What Comes Down Must Go Up
In today’s Money Morning…the signal…the misconception…the RBA itself…and more…
Today I want to talk to you about interest rates. This has been a big topic of late, but I believe we’re just getting started in what could be a huge structural shift in the economy.
The problem is most don’t understand the mechanics of how this works.
Which means a lot of investors tend to overreact — or underreact — to certain headlines. I don’t want you to do that.
So today, I want to peel back the curtains a bit on what really matters with interest rate decisions…
You may have noticed the recent talk of global interest rates beginning to rise. An early sign of this shift was New Zealand raising their rates in October.
New Zealand have managed through the pandemic relatively well, not enduring the severity of lockdowns that we have had here in Australia. On top of that, our friends across the Tasman have managed to escape China’s anger and the trade war that Australia finds itself in the middle of.
This puts New Zealand in a relatively strong economic position and in a need to raise interest rates before most of the world.
Australia and New Zealand watch each other closely for economic indicators and interest rate expectations.
It’s worth noting, though, that the New Zealand rate decision wasn’t unanticipated. In fact, the market began pricing in a potential rate rise to occur a month earlier.
Now, as the stronger economies go first in raising rates, obviously the weaker ones will slowly follow. This is an early warning signal that you can pay attention to in your own investing.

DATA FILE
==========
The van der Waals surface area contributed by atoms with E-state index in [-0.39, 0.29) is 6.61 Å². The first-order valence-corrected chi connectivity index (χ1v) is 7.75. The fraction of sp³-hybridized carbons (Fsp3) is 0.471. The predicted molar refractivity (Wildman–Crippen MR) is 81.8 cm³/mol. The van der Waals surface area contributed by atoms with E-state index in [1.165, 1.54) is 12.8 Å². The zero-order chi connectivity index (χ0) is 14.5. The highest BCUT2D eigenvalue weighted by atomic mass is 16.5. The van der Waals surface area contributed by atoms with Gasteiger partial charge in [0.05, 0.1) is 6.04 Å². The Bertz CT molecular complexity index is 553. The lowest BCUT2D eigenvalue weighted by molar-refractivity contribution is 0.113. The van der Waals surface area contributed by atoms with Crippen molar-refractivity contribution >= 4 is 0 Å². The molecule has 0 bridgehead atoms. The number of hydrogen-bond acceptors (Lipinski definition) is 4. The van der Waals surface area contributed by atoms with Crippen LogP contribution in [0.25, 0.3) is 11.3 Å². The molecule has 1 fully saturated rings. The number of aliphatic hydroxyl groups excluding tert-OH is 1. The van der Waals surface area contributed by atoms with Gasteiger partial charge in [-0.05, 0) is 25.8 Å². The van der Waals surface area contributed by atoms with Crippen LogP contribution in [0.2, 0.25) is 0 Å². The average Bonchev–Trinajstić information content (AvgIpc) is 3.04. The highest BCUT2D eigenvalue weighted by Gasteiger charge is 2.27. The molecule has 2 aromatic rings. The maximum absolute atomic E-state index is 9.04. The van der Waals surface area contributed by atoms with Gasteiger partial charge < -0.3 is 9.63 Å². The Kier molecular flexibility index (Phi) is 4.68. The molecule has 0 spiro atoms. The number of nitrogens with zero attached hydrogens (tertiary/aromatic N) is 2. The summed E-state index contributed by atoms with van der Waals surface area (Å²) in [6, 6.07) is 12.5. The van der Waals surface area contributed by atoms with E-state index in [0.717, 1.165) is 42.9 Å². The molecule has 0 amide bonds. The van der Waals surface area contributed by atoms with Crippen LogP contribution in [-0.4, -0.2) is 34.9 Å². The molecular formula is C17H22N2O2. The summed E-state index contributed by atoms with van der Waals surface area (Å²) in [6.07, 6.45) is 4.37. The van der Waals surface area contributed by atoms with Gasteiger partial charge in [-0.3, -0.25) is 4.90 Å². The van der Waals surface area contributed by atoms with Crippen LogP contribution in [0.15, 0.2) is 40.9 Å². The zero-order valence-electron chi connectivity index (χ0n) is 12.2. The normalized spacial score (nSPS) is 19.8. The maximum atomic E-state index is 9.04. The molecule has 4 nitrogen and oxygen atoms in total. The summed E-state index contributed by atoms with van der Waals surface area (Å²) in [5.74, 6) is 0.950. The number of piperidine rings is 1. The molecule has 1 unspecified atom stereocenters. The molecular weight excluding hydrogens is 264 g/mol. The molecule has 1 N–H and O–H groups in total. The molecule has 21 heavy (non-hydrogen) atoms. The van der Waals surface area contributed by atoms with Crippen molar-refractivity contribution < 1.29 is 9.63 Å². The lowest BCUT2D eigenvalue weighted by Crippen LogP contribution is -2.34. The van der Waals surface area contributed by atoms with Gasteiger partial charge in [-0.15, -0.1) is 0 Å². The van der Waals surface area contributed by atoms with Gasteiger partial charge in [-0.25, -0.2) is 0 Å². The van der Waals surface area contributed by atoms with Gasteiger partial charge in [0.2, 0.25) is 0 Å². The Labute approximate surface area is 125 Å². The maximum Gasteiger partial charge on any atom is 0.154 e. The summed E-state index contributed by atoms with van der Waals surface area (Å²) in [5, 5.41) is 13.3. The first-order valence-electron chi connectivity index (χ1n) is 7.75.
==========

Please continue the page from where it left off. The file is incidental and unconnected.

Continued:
As soon as New Zealand raised their interest rate, the spotlight turned to Australia and when we would begin raising ours. It also strengthens the prediction of further rate increases in New Zealand itself.
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Here’s an important point I want to make, though.
There’s a misconception in the investing world that central banks make policy and interest rate decisions and then the market reacts. This is only partially true. The reality is more complex.
A big part of a central bank’s role is to guide the market. That’s why a huge part of Federal Reserve (the Fed) Chairman Jerome Powell’s and Reserve Bank of Australia (RBA) Governor Philip Lowe’s role is talking.
Them, along with all the other board members. This is also why the Fed has been issuing their dot plot, which is a chart showing the interest rate path guesses of each board member.
Spoiler alert: it is not very useful at predicting the future. However, I believe its main role is to create a sense of predictability and the illusion that the Fed actually knows what’s going on.
Being predictable is something former Fed Chair Janet Yellen was criticised for, for seriously messing up. In March 2013, Yellen was asked a question about how long it would take after the Fed ceased their asset purchase program until it started raising rates. Yellen stepped right into a trap and answered honestly with ‘something on the order of around six months’.